4. Taking it slow: One of the injured players that bears watching is tackle Kelvin Beachum, who sat out the first week of OTA practices. From what I understand, he's experiencing some residual soreness on his surgically repaired knee. Mind you, the surgery was performed in 2015. The knee didn't cause him to miss any games last season with the Jacksonville Jaguars, but he was on the injury report every week over the second half of the year. From Week 7 to Week 17, he missed only two practices, but he was limited in 18 others, according to the Jaguars' official injury reports.

On Friday, Beachum told SiriusXM NFL Radio that he started running at full speed the previous day, so maybe he's close to practicing. The Jets have a lot invested in Beachum -- a $12 million guarantee.

5. Looking for happy returns: Think you can return punts and/or kickoffs? Send your resume and a video to special teams coordinator Brant Boyer, who is looking for help at both spots. The most experienced returner on the roster is Jalin Marshall, who struggled last season, especially with ball security. And, by the way, he faces a four-game suspension for a PED violation. Other candidates are rookie running back Elijah McGuire and wide receiver Frankie Hammond. The auditions will continue until the regular season, and it wouldn't be a surprise if the Jets bring in a veteran at some point.

Boyer lost a good punt returning candidate Wednesday when rookie Brisly Estime (undrafted) ruptured an Achilles' tendon in practice, ending his season. Before the injury, Boyer said, "I think he has a chance to be a player in this league." What an awful break.

6. Ripped CB: Cornerback Buster Skrine, who spent the early part of his offseason working as an aerobics instructor to raise money for charity, cut his body fat to under three percent -- rather remarkable, I'd say. He expects that number to increase now that he's back to football training.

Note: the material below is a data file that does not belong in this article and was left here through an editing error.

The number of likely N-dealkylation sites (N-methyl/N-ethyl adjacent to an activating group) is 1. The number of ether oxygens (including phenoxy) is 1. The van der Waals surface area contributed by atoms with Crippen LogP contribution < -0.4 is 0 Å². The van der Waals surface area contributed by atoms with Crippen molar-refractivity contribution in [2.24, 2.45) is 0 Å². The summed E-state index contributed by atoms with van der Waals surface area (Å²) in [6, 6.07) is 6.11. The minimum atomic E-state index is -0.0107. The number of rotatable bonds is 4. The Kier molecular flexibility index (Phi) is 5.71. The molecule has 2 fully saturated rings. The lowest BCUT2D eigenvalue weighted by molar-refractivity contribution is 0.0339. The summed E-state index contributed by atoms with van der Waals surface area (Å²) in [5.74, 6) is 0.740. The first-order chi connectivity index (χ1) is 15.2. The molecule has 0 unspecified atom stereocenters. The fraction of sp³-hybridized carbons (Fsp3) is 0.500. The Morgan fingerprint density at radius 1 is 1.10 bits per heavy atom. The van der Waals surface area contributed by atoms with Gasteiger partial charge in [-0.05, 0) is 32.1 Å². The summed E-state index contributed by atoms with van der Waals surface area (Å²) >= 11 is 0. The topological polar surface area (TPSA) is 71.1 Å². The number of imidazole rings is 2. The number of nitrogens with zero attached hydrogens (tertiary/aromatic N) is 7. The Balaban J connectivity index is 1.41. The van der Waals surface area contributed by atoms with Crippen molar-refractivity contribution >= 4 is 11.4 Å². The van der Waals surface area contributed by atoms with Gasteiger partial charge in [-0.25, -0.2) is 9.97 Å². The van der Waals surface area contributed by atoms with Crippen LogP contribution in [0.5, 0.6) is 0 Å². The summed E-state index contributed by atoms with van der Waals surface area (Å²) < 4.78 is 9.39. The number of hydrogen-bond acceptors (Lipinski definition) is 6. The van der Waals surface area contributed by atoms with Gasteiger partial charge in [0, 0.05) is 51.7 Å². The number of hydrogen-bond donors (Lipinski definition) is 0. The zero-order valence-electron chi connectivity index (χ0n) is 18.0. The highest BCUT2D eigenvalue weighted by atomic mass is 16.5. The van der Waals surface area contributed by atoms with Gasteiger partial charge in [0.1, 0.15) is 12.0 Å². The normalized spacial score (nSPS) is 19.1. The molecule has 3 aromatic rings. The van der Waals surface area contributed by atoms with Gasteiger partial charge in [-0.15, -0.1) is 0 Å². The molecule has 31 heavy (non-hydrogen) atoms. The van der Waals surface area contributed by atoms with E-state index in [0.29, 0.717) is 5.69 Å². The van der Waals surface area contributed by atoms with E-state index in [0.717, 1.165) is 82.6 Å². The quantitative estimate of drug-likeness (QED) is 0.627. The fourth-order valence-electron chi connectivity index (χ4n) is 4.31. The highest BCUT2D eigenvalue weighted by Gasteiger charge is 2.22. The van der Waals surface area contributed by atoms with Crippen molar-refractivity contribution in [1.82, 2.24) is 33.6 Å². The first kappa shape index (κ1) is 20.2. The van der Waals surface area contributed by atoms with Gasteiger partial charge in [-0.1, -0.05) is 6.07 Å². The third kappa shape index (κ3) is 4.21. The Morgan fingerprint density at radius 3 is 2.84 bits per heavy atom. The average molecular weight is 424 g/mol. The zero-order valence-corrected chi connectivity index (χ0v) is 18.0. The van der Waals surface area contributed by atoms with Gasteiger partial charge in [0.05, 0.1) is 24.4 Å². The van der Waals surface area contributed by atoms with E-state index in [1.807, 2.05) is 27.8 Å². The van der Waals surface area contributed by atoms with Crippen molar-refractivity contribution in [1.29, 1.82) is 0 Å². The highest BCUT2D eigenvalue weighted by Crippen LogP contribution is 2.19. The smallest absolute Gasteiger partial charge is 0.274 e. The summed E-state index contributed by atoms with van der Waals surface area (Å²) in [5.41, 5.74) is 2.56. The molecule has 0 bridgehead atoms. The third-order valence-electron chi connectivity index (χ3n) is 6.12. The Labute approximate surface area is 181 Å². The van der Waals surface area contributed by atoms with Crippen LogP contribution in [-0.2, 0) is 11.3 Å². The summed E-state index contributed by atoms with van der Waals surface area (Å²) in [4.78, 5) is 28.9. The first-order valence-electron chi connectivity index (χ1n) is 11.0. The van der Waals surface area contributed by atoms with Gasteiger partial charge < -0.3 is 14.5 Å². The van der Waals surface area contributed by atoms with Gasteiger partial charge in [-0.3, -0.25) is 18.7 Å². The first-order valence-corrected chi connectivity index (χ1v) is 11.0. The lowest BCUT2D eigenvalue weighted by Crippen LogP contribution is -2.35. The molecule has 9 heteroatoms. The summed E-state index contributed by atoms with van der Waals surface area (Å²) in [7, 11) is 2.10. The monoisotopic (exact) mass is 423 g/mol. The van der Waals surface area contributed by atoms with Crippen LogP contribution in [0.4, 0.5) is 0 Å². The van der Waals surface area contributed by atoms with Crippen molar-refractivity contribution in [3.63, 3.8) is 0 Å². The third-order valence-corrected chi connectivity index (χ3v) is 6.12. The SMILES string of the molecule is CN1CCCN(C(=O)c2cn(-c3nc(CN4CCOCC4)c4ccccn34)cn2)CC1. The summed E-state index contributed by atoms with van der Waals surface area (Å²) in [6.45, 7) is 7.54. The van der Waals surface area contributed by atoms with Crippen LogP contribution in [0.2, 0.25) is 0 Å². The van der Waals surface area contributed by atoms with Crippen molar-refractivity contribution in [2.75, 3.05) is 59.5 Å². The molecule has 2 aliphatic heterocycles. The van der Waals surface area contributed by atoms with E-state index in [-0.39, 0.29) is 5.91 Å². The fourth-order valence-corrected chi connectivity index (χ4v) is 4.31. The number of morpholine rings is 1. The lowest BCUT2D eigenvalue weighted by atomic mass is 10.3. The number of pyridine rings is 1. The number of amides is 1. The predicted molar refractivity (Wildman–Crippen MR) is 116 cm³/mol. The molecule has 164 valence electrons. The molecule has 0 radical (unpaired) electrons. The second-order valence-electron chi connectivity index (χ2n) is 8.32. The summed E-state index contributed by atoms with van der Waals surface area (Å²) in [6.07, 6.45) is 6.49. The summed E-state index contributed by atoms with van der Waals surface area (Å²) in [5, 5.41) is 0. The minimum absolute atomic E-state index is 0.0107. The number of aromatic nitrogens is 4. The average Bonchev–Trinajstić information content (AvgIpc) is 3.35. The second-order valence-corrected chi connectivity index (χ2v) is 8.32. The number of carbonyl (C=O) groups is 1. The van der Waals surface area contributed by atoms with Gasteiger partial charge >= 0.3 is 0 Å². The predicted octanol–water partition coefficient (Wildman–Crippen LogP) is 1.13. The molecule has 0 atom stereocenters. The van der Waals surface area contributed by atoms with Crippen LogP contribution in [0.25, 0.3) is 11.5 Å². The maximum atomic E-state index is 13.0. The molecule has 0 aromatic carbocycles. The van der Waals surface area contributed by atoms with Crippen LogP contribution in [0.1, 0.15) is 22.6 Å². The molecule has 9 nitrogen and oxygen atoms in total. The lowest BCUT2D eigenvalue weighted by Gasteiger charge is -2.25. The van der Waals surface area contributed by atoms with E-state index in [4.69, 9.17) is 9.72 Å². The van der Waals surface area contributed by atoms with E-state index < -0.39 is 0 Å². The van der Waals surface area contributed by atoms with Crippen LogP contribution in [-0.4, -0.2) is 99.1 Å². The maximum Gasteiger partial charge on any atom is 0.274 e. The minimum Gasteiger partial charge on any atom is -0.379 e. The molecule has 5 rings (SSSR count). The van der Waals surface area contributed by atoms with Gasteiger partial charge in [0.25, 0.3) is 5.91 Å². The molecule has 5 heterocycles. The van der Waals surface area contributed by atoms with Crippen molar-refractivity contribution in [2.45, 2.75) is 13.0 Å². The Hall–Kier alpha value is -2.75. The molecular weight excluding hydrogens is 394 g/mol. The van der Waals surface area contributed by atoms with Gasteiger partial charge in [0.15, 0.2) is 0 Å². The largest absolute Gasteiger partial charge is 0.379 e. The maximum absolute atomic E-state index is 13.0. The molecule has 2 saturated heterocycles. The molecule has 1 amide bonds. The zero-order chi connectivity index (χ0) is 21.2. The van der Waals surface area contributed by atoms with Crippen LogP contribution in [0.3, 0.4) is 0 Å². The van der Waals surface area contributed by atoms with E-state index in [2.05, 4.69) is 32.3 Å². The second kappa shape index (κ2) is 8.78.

7. Same old debate: Once again, there seems to be a lot of chatter among fans about whether the Jets should switch to a 4-3 base defense. According to ESPN Stats & Information, the 4-3 was more effective than the 3-4 last season in these three categories: Yards per play (5.60 to 6.18), yards per rush (4.26 to 4.48) and yards per pass attempt (7.07 to 8.07). Curiously, the 3-4 prevailed by a wide margin in Total QBR -- 68.1 to 84.2.

It's a tough call. If you play a 4-3 with Leonard Williams, Muhammad Wilkerson and Richardson on the line, you have three defensive tackles on the field, sacrificing speed. If you play a 3-4, you have to use one of the Big Three out of position (i.e. Williams at nose tackle) or take one off the field. Clearly, they have to do a better job, because none of the aforementioned stats are very good.

8. Cutting corners: Reflecting on 2016, defensive coordinator Kacy Rodgers admitted he underutilized cornerbacks Darryl Roberts (275 snaps) and Juston Burris (178). We all know the reason why: The Jets refused to sit Darrelle Revis even though he performed at a substandard level. That was a tough call for the coaches, who didn't want to embarrass the former great. They could've scaled back his playing time gradually, making it less obvious, but they opted to keep him on the field for every down. In fact, Revis led the team with 889 defensive snaps.

On the flip side, Rodgers' admission shows they think highly of Roberts and Burris. That may explain why they didn't address cornerback in the draft until the sixth round.